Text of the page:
Wednesday, September 30, 2015

Weathering Storms

This summer was particularly wet. There was plenty of rain, thunder, and lightning, and while we were likely holed up in our houses, warm, safe, and dry, our wild feathered friends were outside. Although they might not have the luxury of a roof and four walls, birds have their own methods of surviving inclement weather.
A typical Midwest thunderstorm (photo: the wikipedia files)
First and foremost, birds take shelter during a storm. Fortunately most of our backyard birds are small in size, allowing them to take advantage of microhabitats. Hiding in the small spaces inside a hedge or on the lee side of a tree can make all the difference during high winds. Instead of being buffeted by driving wind and rain, a little bird will stay relatively warm and dry.

Preparation for storms is crucial, because birds will not be foraging for food during inclement weather; instead, they will devote their energy to staying safe and warm. Birds may be able to detect changes in barometric pressure, which would explain how they know to increase foraging activity before a storm hits. The extra fats and other nutrients that a bird acquires during this foraging give the bird a better chance of survival.

Of course, some storms are too severe for birds to safely weather. Tornadoes, for example, are so destructive that even taking shelter in microhabitats is not likely to protect a bird. The only sure way to survive a tornado is to avoid one – which is exactly what some birds do. A recent study on migration accidentally discovered that birds that had already returned from migration went out of their way to avoid a storm system that was producing tornadoes.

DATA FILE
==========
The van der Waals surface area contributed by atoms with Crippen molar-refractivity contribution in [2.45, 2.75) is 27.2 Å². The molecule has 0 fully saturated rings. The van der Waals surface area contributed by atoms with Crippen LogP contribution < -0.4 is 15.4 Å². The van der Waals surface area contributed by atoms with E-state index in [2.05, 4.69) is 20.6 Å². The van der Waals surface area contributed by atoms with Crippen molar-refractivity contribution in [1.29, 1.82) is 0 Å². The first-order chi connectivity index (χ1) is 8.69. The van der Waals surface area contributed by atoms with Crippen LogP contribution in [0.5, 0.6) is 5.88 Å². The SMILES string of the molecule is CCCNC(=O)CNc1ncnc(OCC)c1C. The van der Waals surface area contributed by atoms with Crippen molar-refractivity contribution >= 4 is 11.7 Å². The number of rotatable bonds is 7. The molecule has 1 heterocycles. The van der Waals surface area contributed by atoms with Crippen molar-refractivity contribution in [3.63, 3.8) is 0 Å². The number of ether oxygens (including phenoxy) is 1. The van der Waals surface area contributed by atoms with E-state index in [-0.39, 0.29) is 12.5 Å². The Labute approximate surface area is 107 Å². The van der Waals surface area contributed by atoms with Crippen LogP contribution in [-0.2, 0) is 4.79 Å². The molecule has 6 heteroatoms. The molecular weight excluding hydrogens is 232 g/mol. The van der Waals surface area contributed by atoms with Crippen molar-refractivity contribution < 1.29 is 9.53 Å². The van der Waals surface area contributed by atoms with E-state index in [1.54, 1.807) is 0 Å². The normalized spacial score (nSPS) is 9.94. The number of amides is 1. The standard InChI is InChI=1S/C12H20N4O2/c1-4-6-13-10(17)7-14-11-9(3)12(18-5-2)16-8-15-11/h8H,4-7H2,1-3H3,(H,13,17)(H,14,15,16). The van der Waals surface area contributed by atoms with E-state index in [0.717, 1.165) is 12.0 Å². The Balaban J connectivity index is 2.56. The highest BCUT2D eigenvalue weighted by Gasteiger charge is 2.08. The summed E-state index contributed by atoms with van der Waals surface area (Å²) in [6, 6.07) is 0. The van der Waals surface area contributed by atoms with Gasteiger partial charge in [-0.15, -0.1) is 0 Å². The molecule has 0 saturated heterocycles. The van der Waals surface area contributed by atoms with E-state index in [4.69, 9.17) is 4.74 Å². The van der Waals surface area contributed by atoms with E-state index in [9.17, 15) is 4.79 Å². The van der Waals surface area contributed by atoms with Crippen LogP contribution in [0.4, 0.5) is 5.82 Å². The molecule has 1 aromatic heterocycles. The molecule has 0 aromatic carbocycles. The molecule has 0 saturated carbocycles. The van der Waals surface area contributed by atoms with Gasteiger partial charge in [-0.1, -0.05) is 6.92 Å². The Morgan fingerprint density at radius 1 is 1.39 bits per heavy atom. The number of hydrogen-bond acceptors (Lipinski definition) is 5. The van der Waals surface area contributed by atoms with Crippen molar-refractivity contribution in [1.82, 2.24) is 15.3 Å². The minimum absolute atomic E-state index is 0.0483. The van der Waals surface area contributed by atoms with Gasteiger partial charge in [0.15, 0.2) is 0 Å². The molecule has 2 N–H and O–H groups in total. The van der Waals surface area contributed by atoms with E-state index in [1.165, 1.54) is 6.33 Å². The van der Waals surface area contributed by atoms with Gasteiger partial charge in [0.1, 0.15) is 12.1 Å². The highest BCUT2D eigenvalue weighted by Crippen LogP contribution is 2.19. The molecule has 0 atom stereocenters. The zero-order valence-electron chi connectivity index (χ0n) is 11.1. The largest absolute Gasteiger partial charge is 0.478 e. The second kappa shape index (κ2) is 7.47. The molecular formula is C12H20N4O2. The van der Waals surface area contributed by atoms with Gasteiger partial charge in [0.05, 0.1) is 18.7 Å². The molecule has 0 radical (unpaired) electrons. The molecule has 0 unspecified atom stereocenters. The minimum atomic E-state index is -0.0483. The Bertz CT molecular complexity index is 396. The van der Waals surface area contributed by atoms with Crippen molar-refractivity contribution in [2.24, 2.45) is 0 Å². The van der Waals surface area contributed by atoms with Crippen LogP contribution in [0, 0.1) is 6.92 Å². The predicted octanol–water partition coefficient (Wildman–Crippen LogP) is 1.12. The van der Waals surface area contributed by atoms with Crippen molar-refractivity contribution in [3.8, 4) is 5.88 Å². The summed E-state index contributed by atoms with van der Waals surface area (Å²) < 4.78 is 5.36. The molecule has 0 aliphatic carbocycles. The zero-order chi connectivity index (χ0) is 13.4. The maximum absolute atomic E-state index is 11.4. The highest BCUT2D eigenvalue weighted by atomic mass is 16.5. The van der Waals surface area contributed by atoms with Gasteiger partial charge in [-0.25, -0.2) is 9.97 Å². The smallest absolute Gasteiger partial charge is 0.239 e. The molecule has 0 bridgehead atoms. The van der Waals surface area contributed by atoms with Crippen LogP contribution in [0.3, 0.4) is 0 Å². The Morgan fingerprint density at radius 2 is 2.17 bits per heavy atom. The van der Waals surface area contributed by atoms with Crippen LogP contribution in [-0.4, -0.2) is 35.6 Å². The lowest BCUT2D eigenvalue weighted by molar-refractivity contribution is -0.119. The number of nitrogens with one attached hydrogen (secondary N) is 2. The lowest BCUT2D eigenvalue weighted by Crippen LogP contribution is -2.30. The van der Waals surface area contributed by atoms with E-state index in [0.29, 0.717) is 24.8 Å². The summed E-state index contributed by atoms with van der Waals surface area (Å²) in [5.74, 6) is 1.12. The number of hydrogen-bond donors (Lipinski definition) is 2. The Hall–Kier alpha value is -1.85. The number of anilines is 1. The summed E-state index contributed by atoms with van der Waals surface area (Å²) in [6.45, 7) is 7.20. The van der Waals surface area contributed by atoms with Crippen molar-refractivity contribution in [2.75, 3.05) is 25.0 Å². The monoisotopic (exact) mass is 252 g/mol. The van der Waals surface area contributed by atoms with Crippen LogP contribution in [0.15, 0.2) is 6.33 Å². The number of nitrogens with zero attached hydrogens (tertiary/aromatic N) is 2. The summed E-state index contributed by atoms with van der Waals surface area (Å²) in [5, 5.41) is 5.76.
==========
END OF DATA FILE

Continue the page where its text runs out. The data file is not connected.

Warblers (a group of birds within the songbird order called Passeriformes) that had been outfitted with trackers showed something odd: the birds suddenly traveled 400 miles south of their breeding grounds. A day later, scientists noted a massive storm system moving towards the area the warblers vacated. Because the weather conditions were still normal as far as the researchers could tell, they are not entirely sure exactly how the birds detected the storm.   They believe, though, the warblers may have been able to detect the low-frequency sound that tornadoes produce. Such a deep sound, below the hearing capacity of humans, can travel well ahead of the storm and warn any animals that can hear it.

Mother nature can be fickle, and birds must be resourceful to deal with the variety of conditions that nature can throw at them. Especially in a changing climate, birds must be able to adapt, and ultimately evolve, or else perish.

Submitted by JoHanna Burton, World Bird Sanctuary Naturalist

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